Saturday, March 14, 2009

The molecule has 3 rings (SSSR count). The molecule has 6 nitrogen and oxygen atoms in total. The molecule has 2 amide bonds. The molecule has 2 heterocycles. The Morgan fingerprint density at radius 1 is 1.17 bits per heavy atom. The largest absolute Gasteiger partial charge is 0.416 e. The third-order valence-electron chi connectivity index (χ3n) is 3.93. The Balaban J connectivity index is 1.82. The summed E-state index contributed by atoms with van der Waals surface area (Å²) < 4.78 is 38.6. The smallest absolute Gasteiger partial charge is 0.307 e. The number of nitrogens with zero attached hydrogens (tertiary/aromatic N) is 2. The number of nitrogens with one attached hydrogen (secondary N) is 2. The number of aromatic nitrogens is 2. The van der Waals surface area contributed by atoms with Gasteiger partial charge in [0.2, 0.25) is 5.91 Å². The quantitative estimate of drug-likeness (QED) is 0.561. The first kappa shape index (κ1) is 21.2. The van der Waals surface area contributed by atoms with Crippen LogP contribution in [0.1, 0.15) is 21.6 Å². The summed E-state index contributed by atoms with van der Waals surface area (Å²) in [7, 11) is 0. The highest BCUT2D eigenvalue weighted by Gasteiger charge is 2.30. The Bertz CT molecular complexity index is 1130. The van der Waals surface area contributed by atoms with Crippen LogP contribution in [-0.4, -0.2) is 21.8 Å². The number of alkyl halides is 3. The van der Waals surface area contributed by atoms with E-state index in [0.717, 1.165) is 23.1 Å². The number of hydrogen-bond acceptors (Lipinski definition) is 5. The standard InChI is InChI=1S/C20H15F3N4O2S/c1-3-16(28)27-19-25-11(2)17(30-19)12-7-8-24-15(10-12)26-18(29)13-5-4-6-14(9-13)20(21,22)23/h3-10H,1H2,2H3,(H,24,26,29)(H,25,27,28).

I read today that there have been flare-ups in the water conflict. I mean shooting kind of flare-ups, especially around Phoenix and Las Vegas. You know, if I was a separatist, one of the things that I would make sure of before I separated was that I had enough in the way of resources to support me in the event my separation was successful. Put another way: what the fuck are you thinking, fighting a guerrilla war to stay in the desert? Only in America, man. Only here would we have a sense of entitlement massive enough to make us willing to die for the right to stay in the kind of place that people everywhere else in the world would die to get out of. Wonder if we should call this a civil war. Is it big enough? Is it a threat to the Republic? Is there even a Republic anymore? In my darker moments—and I refer not to my melanin but my serotonin—I believe that the Republic died at the hands of the virtual society. Which of course I have turned to my advantage by becoming Walt Dangerfield, but I’m still grieving. Do I sound sad to you? In another time, I might have been a columnist for the august New York Times, or a respected scholarly journal. But I was born too late, I was born after we’d all been tangled in what we used to call the World Wide Web. As soon as that happened, anyone could say anything and everyone might listen. Nothing was better than anything else. The hierarchies that we depended on to organize our intake of information disintegrated. I’m not sure how I should feel about this. I like doing what I do, and you like me doing what I do, but when there are nutcases fighting an urban insurgency in the remains of a city where I once went to play blackjack, it feels like something ought to be different than it is.